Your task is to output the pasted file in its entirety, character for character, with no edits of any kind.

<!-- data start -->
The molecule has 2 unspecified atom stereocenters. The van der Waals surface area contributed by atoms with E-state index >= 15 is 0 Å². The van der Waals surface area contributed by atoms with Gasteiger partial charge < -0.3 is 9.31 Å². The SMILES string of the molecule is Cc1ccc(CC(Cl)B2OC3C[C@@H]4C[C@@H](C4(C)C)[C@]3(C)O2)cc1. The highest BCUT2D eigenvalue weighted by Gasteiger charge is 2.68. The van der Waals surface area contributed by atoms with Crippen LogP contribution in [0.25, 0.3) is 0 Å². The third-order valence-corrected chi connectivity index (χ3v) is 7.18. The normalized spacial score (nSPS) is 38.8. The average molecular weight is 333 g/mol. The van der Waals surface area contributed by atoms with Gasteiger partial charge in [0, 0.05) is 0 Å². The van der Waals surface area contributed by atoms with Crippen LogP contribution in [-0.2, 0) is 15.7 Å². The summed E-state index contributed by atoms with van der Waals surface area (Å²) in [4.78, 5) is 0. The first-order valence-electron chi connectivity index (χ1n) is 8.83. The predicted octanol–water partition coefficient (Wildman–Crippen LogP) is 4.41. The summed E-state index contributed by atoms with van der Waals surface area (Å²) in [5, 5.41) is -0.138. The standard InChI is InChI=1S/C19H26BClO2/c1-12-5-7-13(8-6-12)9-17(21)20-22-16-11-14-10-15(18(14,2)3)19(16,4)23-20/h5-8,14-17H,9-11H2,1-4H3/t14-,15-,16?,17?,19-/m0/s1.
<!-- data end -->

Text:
The molecule has 2 unspecified atom stereocenters. The van der Waals surface area contributed by atoms with E-state index >= 15 is 0 Å². The van der Waals surface area contributed by atoms with Gasteiger partial charge < -0.3 is 9.31 Å². The SMILES string of the molecule is Cc1ccc(CC(Cl)B2OC3C[C@@H]4C[C@@H](C4(C)C)[C@]3(C)O2)cc1. The highest BCUT2D eigenvalue weighted by Gasteiger charge is 2.68. The van der Waals surface area contributed by atoms with Crippen LogP contribution in [0.25, 0.3) is 0 Å². The third-order valence-corrected chi connectivity index (χ3v) is 7.18. The normalized spacial score (nSPS) is 38.8. The average molecular weight is 333 g/mol. The van der Waals surface area contributed by atoms with Gasteiger partial charge in [0, 0.05) is 0 Å². The van der Waals surface area contributed by atoms with Crippen LogP contribution in [-0.2, 0) is 15.7 Å². The summed E-state index contributed by atoms with van der Waals surface area (Å²) in [4.78, 5) is 0. The first-order valence-electron chi connectivity index (χ1n) is 8.83. The predicted octanol–water partition coefficient (Wildman–Crippen LogP) is 4.41. The summed E-state index contributed by atoms with van der Waals surface area (Å²) in [5, 5.41) is -0.138. The standard InChI is InChI=1S/C19H26BClO2/c1-12-5-7-13(8-6-12)9-17(21)20-22-16-11-14-10-15(18(14,2)3)19(16,4)23-20/h5-8,14-17H,9-11H2,1-4H3/t14-,15-,16?,17?,19-/m0/s1.